When living in the countryside, the internet can often be a double-edged sword. While towns and cities are benefiting from superfast fibre broadband, many rural areas of Britain are still suffering with slow dial-up connections. If you’re lucky enough to have broadband it’s almost a guarantee that it won’t be anywhere near as fast as the speeds found in more built-up areas.
Yet at the same time, the internet can provide access to many services that are vital to modern living.
Social media, email and VoIP services make it possible for us to communicate with loved ones that are often on the other side of the country or even the world. Online shops make it possible for us to buy goods that may not be stocked in local stores, and we can play classic games in an online casino instead of travelling to a major town or city to find a land-based one.
Yet, for one village in Wales, this important lifeline was disrupted each morning for 18 months.
At 7 AM every morning, the village of Aberhosan in Powys would see its internet stop working.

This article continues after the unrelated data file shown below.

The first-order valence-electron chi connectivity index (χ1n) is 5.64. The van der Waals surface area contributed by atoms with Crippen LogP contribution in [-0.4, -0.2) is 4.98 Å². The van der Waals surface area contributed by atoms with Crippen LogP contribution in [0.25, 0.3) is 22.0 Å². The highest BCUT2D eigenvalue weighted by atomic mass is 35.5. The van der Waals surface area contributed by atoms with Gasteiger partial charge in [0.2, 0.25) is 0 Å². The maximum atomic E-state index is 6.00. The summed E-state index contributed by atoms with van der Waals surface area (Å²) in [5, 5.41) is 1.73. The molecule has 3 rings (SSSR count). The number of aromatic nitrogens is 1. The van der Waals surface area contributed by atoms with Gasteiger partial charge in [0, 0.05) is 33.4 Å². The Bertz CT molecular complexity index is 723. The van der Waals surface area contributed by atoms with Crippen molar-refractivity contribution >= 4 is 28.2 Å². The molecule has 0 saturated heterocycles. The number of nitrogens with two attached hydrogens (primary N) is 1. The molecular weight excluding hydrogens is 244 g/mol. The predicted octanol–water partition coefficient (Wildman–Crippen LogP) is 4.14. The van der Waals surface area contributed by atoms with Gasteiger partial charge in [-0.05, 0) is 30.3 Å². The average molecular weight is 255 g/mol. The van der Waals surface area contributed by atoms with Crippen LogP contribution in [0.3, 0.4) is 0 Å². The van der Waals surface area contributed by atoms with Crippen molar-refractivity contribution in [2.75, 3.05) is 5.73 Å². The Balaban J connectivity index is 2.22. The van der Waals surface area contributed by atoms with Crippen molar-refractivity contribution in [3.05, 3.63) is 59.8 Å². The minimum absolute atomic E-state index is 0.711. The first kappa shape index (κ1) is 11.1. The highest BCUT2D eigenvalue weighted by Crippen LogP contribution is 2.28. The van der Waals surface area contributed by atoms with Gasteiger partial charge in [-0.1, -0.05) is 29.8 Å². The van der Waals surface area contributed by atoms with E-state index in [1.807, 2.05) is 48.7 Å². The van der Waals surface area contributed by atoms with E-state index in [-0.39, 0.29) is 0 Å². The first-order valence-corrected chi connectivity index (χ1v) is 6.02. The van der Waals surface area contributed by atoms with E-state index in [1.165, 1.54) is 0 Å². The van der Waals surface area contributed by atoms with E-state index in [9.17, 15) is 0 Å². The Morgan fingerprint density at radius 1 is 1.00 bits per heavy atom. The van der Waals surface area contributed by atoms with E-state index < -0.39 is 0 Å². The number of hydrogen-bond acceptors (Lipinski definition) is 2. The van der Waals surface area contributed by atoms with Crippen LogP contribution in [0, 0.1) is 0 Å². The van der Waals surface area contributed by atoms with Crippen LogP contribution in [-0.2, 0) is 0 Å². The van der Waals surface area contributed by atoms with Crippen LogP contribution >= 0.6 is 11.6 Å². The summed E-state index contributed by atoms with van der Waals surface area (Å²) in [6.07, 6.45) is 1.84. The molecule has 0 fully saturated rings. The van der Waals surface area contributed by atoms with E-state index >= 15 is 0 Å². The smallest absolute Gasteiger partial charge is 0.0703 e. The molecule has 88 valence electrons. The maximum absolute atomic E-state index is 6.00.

Engineers from Openreach, the company that manages the communications infrastructure for most of the UK, worked for a year and a half to resolve the problem. They searched high and low for a fault and even embarked on a cable replacement programme.
Yet, this was to no avail and the plight of the villagers continued unabated.
After using a piece of specialist equipment called a “spectrum analyser” to listen for interference that could be affecting the smooth operation of the village’s internet connection, they discovered that a local resident was using a second-hand TV that they switched on at exactly 7 AM each morning.
The TV, which is believed not to conform to modern British standards, was emitting a signal that interfered with the internet infrastructure, plunging their neighbours into metaphorical darkness.
The BBC spoke to Michael Jones, an Openreach engineer who had been working to resolve the problems in Aberhosan. He said that the owner of the dodgy TV was “mortified” that they had been to cause of the problem and had agreed to not use it any more.
The embarrassed TV owner isn’t the only person to cause electrical interference to their neighbours though. If you’ve ever had a WiFi outage while at home it is very likely due to some form of interference.
Microwaves, cordless home phones, and malfunctioning appliances can all emit signals that can interfere with the normal operation of communications equipment.